Have you ever wondered where business rules come from?  Who thinks these things up?  We say “the business” but it is a small core of leaders, thinkers, and analysts in any self-contained unit of the business that is empowered to create business rules.  This group goes by various names, but in the business teams that I work with, it is often called the “policy” group.  These are the folks that consider the specific business needs of a unique slice of customers and create “programs” designed to meet their needs, increase revenue, increase loyalty, and remove disincentives for ongoing business.

This notion of policy specific to a customer segment is a key element in the ability of Microsoft to respond flexibly to the needs of customers.  Microsoft does not make money by building the newest innovations every year.  (As the slip in Vista ship shows, unfortunately).  We make money by delivering all of the basic needs and a broad swath of the “cool stuff” in a way that makes sense for both the customer and for Microsoft.  This flexibility is a major competitive practice.

One thing to consider: this flexibility is part of the culture and part of the business structure, and not an explicit business rule.  That means that some IT initiatives may come along that could, if not handled well, reduce costs or increase performance but may also have the  unintended consequence of reducing this precious and highly valuable flexibility.

So we go the other way.  We protect the flexibility, at the cost of increased expenses and potentially reducing the performance of business systems.  (I’m not talking about MS Products like SQL Server here.  I’m talking about internal financial, sales, marketing, management, and fulfillment systems).  This protection is automatic and part of the culture.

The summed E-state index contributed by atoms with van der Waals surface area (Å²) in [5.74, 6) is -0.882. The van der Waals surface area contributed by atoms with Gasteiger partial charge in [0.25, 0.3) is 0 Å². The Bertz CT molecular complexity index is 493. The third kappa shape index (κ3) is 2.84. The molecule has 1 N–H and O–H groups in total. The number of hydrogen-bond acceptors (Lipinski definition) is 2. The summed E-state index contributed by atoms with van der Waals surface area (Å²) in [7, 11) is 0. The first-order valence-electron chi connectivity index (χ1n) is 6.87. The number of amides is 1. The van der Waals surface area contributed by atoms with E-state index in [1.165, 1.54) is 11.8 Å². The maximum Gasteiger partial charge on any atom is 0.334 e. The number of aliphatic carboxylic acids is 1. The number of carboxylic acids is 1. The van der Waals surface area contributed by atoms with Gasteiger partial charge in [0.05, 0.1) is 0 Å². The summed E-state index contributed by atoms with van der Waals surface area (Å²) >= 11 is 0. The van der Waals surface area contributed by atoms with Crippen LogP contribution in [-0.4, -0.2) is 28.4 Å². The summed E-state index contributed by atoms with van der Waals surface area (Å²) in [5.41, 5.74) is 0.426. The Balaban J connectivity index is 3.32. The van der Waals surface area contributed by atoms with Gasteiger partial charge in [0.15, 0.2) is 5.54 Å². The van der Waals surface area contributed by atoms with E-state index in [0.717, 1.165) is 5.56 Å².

In a way, this translates into policy like this:

Policy maker: I think it would be cool if we put feature X in our order entry system.

IT person: We’ve never done that before on our order entry system.  That means we would need to create a new user interface and a bunch of new rules.

Policy maker: So what?  Do it.

There is no structural mechanism that responds: “No.  We won’t adopt this requirement because, for this one requirement, we are creating a new application.  If we drop this requirement, we could leverage an existing application.  This is the straw that breaks the camel’s back.  Stop here.”

There should be.  Policy and Process need to work together, hand in hand, with each willing to give and take to the other.  If Policy always wins, it is easy to create rules, but after a while, the IT systems fill up with overlapping and badly connected systems.  If Process always wins, then it is hard to create rules, and sales will suffer.

Somewhere in the middle is the right answer.  Both Policy and Process need to work together, sometimes giving, sometimes standing their ground, always cognizent of the value of the other. 

Making this happen in practice needs to be part of the organizational structure… embedded in the culture.  This is why every business capability (like “accept an order”) needs an owner, so that there is someone for the business policy teams to negotiate with.  Someone who can give and take, compromise and stand ground.

Yin and Yang.  Policy and Process.

By Nick Malik

Former CIO and present Strategic Architect, Nick Malik is a Seattle based business and technology advisor with over 30 years of professional experience in management, systems, and technology. He is the co-author of the influential paper "Perspectives on Enterprise Architecture" with Dr. Brian Cameron that effectively defined modern Enterprise Architecture practices, and he is frequent speaker at public gatherings on Enterprise Architecture and related topics. He coauthored a book on Visual Storytelling with Martin Sykes and Mark West titled "Stories That Move Mountains".

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